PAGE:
YER generic Friday night upstairs at the Goat & Gangrene in Crapton-on-Brine might still be booking eight white blokes complaining about their divorces, but in the urban centres the alternative scene is as exciting, experimental and inclusive as it’s ever been.
Special mention to brilliant nights LolWord, Weapons of Mass Hilarity, and Brown Sauce for bringing alternative comedy to new audiences, and to the Alternative Comedy Memorial Society for continuing to confuse all the right people.
Rosie Jones has had another brilliant year — the foul-mouthed, queer, disabled comedian, who brings an anarchic sense of joy and no-fucks-given attitude to every stage, podcast or TV show she graces. Special word for her particularly brilliant turns on Channel 4’s Last Leg as part of their exemplary Paralympics coverage.
Nish Kumar’s anti-Tory jokes at a posh charity gig in 2019 irked the racist right-wing establishment. What followed was tabloid 101: manufactured outrage, death threats, and an understandable mental health crisis for the extremely likeable Londoner.
He reflects on all these things in his show Your Power, Your Control, more personal than we’re used to but no less funny for it.
Less profound but still very much worth seeking out is his reaction at being read excerpts from politicians’ terrible novels on the Trashfuture podcast.
Sexy calendar star, Y-fronts enthusiast and one of the nicest men in comedy Joz Norris hit new heights this year with Edinburgh Fringe show Blink, performed in the guise of a shit mesmerist. Norris allowed us a glimpse behind the curtain, as we learned that performance is one big confidence trick, and that life is a Greggs sausage baguette with a disconcerting lack of sausage.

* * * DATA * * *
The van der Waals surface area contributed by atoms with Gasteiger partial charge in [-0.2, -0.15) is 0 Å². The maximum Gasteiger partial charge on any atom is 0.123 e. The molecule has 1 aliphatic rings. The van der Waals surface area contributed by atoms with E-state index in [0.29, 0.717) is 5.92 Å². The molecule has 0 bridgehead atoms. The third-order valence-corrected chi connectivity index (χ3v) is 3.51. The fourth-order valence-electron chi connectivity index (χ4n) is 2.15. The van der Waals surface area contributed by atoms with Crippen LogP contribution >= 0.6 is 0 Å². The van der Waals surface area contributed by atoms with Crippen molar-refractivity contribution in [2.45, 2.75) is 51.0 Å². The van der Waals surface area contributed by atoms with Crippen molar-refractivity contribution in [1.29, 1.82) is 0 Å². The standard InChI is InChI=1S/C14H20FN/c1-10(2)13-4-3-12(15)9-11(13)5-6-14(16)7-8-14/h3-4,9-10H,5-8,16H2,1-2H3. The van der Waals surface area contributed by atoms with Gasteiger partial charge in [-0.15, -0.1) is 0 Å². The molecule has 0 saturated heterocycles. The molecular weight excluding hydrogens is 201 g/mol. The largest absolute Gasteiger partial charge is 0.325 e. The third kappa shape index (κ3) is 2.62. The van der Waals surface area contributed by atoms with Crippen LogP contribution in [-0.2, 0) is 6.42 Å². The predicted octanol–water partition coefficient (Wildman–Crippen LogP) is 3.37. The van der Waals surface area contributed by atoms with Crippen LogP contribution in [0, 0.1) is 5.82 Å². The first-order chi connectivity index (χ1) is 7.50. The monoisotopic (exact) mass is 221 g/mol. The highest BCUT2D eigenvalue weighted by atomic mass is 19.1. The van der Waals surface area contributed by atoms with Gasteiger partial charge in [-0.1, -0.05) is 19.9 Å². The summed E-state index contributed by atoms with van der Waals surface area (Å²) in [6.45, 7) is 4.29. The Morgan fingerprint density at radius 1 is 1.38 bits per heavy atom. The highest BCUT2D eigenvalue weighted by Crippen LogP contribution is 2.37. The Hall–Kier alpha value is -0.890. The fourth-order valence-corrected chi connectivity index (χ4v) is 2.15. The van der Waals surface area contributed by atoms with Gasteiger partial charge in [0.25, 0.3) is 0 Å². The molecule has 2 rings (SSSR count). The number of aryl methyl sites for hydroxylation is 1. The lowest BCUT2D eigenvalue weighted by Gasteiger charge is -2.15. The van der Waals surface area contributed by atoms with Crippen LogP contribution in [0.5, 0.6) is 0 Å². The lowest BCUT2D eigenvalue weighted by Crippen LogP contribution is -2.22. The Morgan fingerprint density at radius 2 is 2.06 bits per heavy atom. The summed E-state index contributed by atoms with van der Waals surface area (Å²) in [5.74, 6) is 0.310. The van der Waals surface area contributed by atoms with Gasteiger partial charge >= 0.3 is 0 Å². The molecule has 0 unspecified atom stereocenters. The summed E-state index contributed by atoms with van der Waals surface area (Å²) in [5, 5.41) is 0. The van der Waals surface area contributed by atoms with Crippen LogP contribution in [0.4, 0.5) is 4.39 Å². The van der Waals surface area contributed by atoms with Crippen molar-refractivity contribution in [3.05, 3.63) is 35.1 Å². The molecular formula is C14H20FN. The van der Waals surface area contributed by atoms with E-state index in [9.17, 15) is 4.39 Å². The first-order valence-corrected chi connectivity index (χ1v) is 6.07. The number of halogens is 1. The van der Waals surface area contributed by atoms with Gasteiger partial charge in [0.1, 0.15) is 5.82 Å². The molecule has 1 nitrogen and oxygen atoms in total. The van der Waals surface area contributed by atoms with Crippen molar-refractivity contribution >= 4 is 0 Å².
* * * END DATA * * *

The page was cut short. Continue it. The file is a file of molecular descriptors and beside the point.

One of the strangest and most memorable acts of the year, Frankie Thompson’s Catts was a lip-syncing, multimedia, clowning/dance experience built around some excellent archive video. As profound as Adam Curtis, and twice as silly.
In an alternative universe where talent equals fame (Nigel Blackwell is poet laureate and Coldplay work for KPMG), Mark Silcox is the national treasure his website describes him as.
Perhaps best known for playing Uncle Shady in Man Like Mobeen, Silcox’s stand-up patter is relentless, obsessed with arcane detail, and very, very funny.
Julia Masli, the Estonian-born, London-based clown, found regular hilarity as one-third of buffoonish nonsense purveyors Legs; her solo show, Choosh, adds moving material about migration and belonging amid the laser-targeted tomfoolery.
Whether performing to a packed room or to two confused teenagers from the Faroe Islands, BBC (Bangladeshi British Canadian) comic Sharlin Jahan is the same, a curious, open idiot savant trying to navigate our stupid modern world.
Tackling topics as varied as body fascism, being listed as marriageable in a Bangladeshi newspaper and her own fanatical need to be loved, Jahan never misses, and you shouldn’t miss her either.
Luke Rollason’s Fringe show, Bowerbird, was a bizarre domestic breakdown made flesh, an hour-long masterclass in physical comedy and relentless stupidity. The streaming services have come a knocking — he’s in a big Disney+ series next year — but I really hope he keeps touring, for our own [in]sanity’s sake.
After skipping Edinburgh for financial and sanity reasons, Charlie Vero-Martin ended the year funnier than ever — sometimes accompanied by her good friend Mr Basketcase, sometimes impersonating historical characters, always playful and silly to the extreme.
Simon Munnery, the godfather of alternative comedy is still performing like there’s no tomorrow, which there probably isn’t.
A master craftsman who polishes jokes to their absolute shining limit, Munnery should be watched everywhere, all the time, to see what on earth he will come up with next.